Three changes we need to make now -- before we consume our planet

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First aired on Metro Morning (24/04/13)

Food columnist and author Sarah Elton believes we need to change our food culture by 2050, and she lays out her reasoning in her new book, Consumed: Food for a Finite Planet. "By 2050, things have to be different from what they are now, because it's just not sustainable," Elton told Metro Morning's Matt Galloway in a recent interview.

Already climate change is forcing people to rethink how we farm, sell and distribute food, she said. But by 2050, our planet's population will most likely have grown to more than nine billion people, which makes finding solutions even more urgent.

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Elton set up her book as a countdown to 2050, outlining three major threats needing to be tackled:

  • Agriculture, with a focus on shifting reliance from fossil fuels and developing sustainable low-impact agriculture
  • Biodiversity, with investment in research and conservation to prevent our agricultural biodiversity from dropping further
  • Culture, with a focus on determining what type of culture we need to support a sustainable food system

"Right now, we have a global food culture, a global industrial food culture that makes us feel comfortable going into a supermarket and choosing processed foods," Elton said. "But we need a food culture that will support something different."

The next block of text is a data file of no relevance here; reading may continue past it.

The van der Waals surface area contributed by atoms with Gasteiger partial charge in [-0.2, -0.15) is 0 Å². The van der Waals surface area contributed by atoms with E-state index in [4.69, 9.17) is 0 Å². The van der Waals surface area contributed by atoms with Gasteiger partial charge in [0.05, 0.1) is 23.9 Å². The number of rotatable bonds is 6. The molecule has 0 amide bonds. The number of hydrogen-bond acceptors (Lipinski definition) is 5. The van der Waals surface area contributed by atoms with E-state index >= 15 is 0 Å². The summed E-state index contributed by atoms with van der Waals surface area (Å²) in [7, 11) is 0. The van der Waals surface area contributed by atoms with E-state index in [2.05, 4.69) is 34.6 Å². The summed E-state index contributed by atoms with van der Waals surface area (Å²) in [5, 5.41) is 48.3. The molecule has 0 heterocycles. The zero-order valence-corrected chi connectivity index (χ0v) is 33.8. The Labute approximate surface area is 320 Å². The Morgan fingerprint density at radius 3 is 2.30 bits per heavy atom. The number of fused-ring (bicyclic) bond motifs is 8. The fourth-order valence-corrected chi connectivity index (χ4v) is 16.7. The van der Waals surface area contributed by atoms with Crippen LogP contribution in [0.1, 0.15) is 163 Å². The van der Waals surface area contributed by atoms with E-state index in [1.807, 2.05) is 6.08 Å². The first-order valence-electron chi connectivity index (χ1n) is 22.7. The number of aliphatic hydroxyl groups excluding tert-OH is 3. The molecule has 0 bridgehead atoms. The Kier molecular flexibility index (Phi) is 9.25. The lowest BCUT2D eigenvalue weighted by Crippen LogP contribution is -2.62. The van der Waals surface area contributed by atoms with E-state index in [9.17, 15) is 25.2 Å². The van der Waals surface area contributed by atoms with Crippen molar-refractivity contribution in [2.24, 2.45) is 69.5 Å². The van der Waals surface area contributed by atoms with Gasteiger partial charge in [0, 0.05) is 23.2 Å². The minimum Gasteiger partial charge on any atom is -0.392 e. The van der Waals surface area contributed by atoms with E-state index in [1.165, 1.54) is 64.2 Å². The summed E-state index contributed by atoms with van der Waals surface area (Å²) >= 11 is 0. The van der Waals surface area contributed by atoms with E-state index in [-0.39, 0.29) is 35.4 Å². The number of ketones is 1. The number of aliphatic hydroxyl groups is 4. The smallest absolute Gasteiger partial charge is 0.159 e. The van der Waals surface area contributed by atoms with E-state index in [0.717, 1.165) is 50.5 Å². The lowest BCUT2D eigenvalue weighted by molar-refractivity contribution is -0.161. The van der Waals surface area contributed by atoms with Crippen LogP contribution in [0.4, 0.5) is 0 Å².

Elton found that researching the culture aspect for her book, which documents her travels around the world and incorporates the stories of people she meets, "was the most fun" in some ways. In her book, she describes a woman she met in India who doubled her income by farming organically and selling locally, rather than sticking with the modern methods of farming, which had put her -- and many others in her community -- into debt. She also writes about the mayor of a region in France who strongly believes in serving children organic, locally grown food for school lunches, and a professor in China who converted one village from sending family members to big-city factories to make money to becoming self-sufficient by farming rice.

These examples give Elton cause for optimism. "All these amazing, little, tiny, great ideas," she said. "If you see them together, you see the shape of this global sustainable food movement that really is the focus of the book."




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